33°
UMass Boston's independent, student-run newspaper

The Mass Media

The Mass Media

The Mass Media

Students Show Their Plays On-stage at the Student Playwright Festival

Students+%28from+left+to+right%29+Ezra+Brown%2C+Cat+Roberts%2C+and+Rich+Chason%0A

Students (from left to right) Ezra Brown, Cat Roberts, and Rich Chason

 

 

There are numerous jobs to be done when it comes to putting on a play. There is the director, the stagehands, the actors and the many behind-the-scenes duties. Students at UMass Boston have had the opportunity to take on all of these jobs for the productions put on by the Theatre Arts Department.

Now, for the first time ever, students were given the opportunity to do the job that sets all the other jobs in motion with the UMass Boston Student Playwright Festival, which will present productions of student-written plays March 6, 7, 8 and 9.

“I’ve been wanting to start one since I got here,” said Professor Ginger Lazarus about the festival. After years of putting the idea for a student playwright festival out there, it finally came to fruition when Professor Cliff Odle was willing to direct the student-written plays.

“When I came along, we talked about the idea and thought it was fantastic and that it was something that needed to happen,” said Odle.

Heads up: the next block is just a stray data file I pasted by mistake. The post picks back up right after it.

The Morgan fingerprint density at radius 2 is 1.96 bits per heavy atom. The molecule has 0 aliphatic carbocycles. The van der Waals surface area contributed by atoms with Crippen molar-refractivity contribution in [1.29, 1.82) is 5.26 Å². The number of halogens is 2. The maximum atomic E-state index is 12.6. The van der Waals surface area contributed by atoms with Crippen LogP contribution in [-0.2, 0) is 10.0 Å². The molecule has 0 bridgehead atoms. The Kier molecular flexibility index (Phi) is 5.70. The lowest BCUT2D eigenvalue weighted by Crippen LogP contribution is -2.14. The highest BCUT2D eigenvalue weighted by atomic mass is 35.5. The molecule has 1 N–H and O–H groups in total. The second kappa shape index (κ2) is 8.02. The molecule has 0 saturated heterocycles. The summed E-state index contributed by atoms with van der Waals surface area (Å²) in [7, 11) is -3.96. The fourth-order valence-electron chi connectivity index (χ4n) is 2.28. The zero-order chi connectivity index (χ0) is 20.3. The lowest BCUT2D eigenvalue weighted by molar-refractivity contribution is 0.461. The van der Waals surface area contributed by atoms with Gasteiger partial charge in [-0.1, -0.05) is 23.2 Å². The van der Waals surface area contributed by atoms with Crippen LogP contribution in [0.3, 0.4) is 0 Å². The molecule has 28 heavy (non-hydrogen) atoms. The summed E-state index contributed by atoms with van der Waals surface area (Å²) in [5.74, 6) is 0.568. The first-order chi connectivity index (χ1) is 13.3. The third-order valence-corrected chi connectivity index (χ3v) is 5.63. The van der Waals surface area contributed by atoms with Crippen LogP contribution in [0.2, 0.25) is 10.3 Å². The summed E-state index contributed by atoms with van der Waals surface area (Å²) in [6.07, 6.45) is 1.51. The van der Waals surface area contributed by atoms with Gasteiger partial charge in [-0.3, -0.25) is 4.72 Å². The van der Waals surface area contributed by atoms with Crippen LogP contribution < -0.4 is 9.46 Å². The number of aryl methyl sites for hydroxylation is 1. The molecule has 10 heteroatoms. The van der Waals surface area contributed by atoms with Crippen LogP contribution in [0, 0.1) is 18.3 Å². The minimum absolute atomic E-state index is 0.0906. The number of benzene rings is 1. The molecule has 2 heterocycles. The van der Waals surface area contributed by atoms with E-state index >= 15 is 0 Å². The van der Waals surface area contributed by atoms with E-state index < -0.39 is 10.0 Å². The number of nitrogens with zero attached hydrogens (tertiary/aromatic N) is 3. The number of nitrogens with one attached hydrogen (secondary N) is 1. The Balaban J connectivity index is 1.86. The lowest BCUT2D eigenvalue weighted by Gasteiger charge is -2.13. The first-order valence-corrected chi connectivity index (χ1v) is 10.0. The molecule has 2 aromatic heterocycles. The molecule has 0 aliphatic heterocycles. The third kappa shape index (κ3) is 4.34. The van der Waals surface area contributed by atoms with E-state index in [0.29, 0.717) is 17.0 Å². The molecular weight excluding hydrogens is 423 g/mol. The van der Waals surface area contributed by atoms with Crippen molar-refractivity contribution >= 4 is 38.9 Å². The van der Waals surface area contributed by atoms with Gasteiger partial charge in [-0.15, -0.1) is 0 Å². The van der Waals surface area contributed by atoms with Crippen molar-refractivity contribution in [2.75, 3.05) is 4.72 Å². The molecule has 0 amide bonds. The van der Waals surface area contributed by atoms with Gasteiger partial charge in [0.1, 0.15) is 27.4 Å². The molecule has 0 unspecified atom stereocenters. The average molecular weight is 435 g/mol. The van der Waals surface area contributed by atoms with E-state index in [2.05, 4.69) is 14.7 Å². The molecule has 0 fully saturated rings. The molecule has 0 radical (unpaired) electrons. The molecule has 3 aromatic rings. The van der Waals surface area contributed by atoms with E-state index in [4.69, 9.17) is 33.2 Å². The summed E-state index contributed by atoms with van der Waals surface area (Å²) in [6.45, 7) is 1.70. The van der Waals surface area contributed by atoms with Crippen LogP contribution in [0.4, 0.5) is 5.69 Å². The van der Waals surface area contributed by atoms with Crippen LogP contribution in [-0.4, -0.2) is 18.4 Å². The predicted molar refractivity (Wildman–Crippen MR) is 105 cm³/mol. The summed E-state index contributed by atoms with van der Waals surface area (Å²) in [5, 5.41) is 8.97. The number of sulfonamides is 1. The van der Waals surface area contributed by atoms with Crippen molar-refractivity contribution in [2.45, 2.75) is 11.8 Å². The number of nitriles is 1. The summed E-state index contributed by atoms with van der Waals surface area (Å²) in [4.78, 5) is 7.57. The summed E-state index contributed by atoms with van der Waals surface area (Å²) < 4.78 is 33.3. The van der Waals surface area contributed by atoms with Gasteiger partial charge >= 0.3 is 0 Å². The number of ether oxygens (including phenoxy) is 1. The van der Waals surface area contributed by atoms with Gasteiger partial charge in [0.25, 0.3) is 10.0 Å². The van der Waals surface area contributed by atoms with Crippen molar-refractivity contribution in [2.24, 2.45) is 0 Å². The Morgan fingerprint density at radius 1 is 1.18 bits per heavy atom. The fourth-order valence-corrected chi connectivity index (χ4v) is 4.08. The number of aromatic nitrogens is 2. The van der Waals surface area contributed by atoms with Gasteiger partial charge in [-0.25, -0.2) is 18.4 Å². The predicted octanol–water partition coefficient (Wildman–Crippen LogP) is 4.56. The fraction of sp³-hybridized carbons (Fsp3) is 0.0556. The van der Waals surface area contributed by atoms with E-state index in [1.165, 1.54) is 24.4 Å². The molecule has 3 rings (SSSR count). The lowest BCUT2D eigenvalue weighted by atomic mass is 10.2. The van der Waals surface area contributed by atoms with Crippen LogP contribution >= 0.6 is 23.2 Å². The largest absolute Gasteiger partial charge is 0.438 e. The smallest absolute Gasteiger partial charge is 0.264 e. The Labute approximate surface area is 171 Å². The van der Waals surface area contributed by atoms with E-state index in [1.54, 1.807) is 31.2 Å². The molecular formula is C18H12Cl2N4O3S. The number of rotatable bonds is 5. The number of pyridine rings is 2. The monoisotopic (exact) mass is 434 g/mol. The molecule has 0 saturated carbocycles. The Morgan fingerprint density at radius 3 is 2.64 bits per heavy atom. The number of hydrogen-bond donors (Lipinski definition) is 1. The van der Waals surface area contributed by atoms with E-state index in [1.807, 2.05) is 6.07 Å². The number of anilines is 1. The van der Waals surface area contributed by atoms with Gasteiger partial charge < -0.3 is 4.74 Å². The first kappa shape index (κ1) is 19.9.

Lazarus and Odle put a call-out looking for scripts last spring. The two unanimously looked at 20-25 submissions up until Thanksgiving and selected eight. Four plays will be full productions, and the other four would be staged readings open to the public.

The staged readings took place Feb. 20 and 21.  Lazarus and Odle left the staged readings to be open to the public.  Usually staged readings happen behind closed doors, but the two professors wanted to show the audience what the student playwrights had to go through as the play went from paper to stage. Afterwards, the audience had a chance to ask the playwrights questions.

“I have to remember it’s a play. It’s going to be read a hundred different ways, and you have to make the lines lend themselves to that,” answered Cat Roberts about what she learned from the experience of having actors read something she wrote out loud.

Before this festival, Roberts’ writing wasn’t read by anyone but her sister and friends, let alone in front of an audience, which she felt was “nerve-wracking, but exciting too.”

For all of the playwrights it was the first time their work was put out in front of an audience. Besides the directing, every part of the production is student-run. “Everything is so student based. People are really coming together very passionately to create a successful festival,” said Bailey Sigmon, costume designer for a couple of the plays.

Odle noticed a sense of purpose with these plays that he has not seen in previous productions, and he attributes it to the fact the plays are written by students. “They want to do right by their fellow students and want to see this happen again,” said Odle.

Rick Chason, whose play was selected for the staged readings, found the experience affirming to his desire to be a playwright. “The audience’s response to my play was one of the most meaningful things that has happened to me at UMass.”

Full productions of the student-written plays will be shown in the McCormack Theater on March 6 and 7 at 7 p.m., March 8 at 8 p.m. and March 9 at 2 p.m. and 8 p.m. For a small synopsis of the student plays, pick up The Mass Media in the hallways around school.